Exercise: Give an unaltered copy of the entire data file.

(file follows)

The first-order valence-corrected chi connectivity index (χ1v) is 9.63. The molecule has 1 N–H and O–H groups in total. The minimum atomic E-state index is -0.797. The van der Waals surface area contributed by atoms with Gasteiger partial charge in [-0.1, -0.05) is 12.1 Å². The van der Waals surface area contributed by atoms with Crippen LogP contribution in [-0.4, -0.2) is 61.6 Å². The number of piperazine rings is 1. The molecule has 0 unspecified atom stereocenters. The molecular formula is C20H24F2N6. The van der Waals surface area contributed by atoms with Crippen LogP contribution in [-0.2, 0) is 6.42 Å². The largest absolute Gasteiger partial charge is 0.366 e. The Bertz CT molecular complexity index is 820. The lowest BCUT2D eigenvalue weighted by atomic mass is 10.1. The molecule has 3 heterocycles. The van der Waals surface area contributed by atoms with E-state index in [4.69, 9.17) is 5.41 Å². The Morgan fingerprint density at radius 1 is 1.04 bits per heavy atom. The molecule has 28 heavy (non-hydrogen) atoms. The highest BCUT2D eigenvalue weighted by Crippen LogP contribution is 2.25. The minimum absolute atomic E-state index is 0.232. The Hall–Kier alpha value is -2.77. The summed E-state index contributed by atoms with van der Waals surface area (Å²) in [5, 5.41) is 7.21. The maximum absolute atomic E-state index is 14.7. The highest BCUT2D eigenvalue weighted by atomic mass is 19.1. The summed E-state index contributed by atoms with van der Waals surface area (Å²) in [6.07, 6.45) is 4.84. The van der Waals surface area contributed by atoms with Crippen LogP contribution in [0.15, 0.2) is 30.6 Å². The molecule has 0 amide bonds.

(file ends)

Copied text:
The first-order valence-corrected chi connectivity index (χ1v) is 9.63. The molecule has 1 N–H and O–H groups in total. The minimum atomic E-state index is -0.797. The van der Waals surface area contributed by atoms with Gasteiger partial charge in [-0.1, -0.05) is 12.1 Å². The van der Waals surface area contributed by atoms with Crippen LogP contribution in [-0.4, -0.2) is 61.6 Å². The number of piperazine rings is 1. The molecule has 0 unspecified atom stereocenters. The molecular formula is C20H24F2N6. The van der Waals surface area contributed by atoms with Crippen LogP contribution in [-0.2, 0) is 6.42 Å². The largest absolute Gasteiger partial charge is 0.366 e. The Bertz CT molecular complexity index is 820. The lowest BCUT2D eigenvalue weighted by atomic mass is 10.1. The molecule has 3 heterocycles. The van der Waals surface area contributed by atoms with E-state index in [4.69, 9.17) is 5.41 Å². The Morgan fingerprint density at radius 1 is 1.04 bits per heavy atom. The molecule has 28 heavy (non-hydrogen) atoms. The highest BCUT2D eigenvalue weighted by Crippen LogP contribution is 2.25. The minimum absolute atomic E-state index is 0.232. The Hall–Kier alpha value is -2.77. The summed E-state index contributed by atoms with van der Waals surface area (Å²) in [5, 5.41) is 7.21. The maximum absolute atomic E-state index is 14.7. The highest BCUT2D eigenvalue weighted by atomic mass is 19.1. The summed E-state index contributed by atoms with van der Waals surface area (Å²) in [6.07, 6.45) is 4.84. The van der Waals surface area contributed by atoms with Crippen LogP contribution in [0.15, 0.2) is 30.6 Å². The molecule has 0 amide bonds.